My latest column for AIER was inspired by my reading of a young woman’s growing recognition of reality’s complexity – and of her failure, nevertheless, to adequately grasp the full extent of this complexity. A slice:
Sarah’s healthy refusal to take the product labels and advertising copy of corporations at face value should, but I fear doesn’t, also carry over to the political arena. Indeed, skepticism of politicians’ claims is far more justified than is skepticism of the claims made by private corporations. Whatever is the scope for corporations to mislead consumers, that scope is narrower than is the scope for politicians to mislead voters. Corporations that get caught being deceptive or misleading can, in extreme cases, be sued and, in almost all cases, immediately lose customers to rivals who are revealed to be better actors. In contrast, no politician can be sued for having lied about the consequences of his or her policies. The politician who promises that, say, the higher minimum wage that he successfully enacted will increase the incomes of all low-skilled workers cannot be prosecuted for false advertising if this minimum-wage hike does not deliver as promised and even if it can be proven that the politician knew that the consequences of the minimum wage would be the opposite of what he promised they would be. The worst that can happen to this politician is that he’s voted out of office when his term is up.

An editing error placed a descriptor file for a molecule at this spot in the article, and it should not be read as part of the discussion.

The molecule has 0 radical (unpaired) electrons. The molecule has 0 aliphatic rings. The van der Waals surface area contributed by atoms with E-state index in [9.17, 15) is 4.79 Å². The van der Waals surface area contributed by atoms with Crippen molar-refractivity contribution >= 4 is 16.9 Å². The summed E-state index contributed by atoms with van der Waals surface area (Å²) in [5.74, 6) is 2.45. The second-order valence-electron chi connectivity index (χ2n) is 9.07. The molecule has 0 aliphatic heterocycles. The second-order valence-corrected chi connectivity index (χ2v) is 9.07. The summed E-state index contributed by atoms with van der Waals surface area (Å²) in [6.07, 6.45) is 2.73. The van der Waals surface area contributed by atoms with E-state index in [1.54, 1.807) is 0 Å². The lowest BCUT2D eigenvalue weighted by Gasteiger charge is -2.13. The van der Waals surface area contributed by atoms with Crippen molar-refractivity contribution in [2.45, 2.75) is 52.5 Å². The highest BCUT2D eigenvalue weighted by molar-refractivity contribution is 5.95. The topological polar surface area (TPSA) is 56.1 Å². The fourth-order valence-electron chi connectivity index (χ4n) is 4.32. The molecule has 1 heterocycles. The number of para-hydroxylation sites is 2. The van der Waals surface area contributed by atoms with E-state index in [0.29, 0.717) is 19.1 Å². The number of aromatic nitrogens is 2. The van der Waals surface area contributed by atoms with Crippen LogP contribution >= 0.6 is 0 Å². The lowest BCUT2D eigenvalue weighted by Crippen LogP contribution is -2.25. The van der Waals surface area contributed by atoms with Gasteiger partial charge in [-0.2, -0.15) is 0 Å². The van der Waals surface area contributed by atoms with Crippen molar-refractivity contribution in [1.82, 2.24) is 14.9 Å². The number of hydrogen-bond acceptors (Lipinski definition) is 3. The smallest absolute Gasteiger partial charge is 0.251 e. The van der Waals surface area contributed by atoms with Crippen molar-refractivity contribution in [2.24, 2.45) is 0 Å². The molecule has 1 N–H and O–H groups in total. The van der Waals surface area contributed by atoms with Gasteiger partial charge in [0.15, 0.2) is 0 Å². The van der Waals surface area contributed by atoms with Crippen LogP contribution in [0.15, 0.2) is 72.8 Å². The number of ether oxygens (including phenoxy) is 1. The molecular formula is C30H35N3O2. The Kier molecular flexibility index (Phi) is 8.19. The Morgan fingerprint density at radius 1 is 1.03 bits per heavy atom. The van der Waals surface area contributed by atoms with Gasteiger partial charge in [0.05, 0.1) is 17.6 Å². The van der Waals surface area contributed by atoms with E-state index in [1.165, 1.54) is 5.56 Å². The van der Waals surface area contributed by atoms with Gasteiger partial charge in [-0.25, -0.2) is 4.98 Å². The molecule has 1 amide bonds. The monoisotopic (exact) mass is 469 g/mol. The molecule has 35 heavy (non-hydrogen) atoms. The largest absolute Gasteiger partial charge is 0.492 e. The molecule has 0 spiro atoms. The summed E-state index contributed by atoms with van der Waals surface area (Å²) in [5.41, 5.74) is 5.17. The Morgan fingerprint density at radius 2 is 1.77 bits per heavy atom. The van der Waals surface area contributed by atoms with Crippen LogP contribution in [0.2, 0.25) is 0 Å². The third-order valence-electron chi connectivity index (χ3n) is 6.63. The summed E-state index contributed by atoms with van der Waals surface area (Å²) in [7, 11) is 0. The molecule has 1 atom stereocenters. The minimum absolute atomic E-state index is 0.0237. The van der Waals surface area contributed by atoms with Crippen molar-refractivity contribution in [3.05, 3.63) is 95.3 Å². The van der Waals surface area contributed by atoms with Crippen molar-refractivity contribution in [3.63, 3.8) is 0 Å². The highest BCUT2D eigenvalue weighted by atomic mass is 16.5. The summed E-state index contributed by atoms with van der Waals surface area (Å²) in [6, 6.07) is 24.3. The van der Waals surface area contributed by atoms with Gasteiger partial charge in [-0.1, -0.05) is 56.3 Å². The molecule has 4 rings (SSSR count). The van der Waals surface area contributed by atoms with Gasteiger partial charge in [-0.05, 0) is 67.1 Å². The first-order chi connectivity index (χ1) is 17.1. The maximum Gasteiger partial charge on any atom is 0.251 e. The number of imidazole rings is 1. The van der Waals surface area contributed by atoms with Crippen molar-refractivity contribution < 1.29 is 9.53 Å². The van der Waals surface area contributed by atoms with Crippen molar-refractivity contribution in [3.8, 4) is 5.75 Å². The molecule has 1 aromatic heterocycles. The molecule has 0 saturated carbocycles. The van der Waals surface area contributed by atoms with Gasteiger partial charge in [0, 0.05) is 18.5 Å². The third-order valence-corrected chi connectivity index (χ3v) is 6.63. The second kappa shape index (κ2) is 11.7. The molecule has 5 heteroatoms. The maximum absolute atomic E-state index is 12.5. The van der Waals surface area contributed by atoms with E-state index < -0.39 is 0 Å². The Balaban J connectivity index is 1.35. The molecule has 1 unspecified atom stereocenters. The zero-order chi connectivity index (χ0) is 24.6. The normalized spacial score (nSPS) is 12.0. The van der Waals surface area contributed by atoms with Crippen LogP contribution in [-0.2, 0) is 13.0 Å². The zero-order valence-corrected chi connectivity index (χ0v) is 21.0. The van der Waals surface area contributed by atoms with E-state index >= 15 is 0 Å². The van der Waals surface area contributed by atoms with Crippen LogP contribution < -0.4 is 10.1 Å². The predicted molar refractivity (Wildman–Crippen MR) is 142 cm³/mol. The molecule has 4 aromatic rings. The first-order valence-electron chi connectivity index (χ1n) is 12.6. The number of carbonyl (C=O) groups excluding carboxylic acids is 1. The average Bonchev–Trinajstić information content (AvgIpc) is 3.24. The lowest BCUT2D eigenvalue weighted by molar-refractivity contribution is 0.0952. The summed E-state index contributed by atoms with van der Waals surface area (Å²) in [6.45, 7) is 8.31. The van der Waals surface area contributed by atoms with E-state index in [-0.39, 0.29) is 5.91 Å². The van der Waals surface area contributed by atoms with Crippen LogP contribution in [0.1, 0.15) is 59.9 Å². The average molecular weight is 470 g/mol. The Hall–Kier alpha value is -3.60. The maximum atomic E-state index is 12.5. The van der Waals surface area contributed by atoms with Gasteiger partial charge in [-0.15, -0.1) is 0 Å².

But even this latter threat is unreliable. Because the full consequences of almost any public policy extend over a large expanse of time and space – and because other economic and social changes are always occurring simultaneously – the full consequences of almost any government intervention are impossible to ‘see’ with the naked eye. These consequences can be perceived only with considerable intellectual effort, and never perfectly. The public’s inability to ‘see’ with the naked eye any but the most obvious consequences of government interventions ensures that politicians confront only very weak incentives to be truthful and concrete about the likely full consequences of their interventions. There is, in short, far more reason to be skeptical of President Jones’s and Senator Smith’s boasts about the splendors of the policies they peddle than there is to be skeptical of whatever boasts a corporation puts on its products’ labels or makes in its advertising campaigns.
Perhaps as she matures Sarah’s skepticism will widen to encompass political claims. My hope is that it will.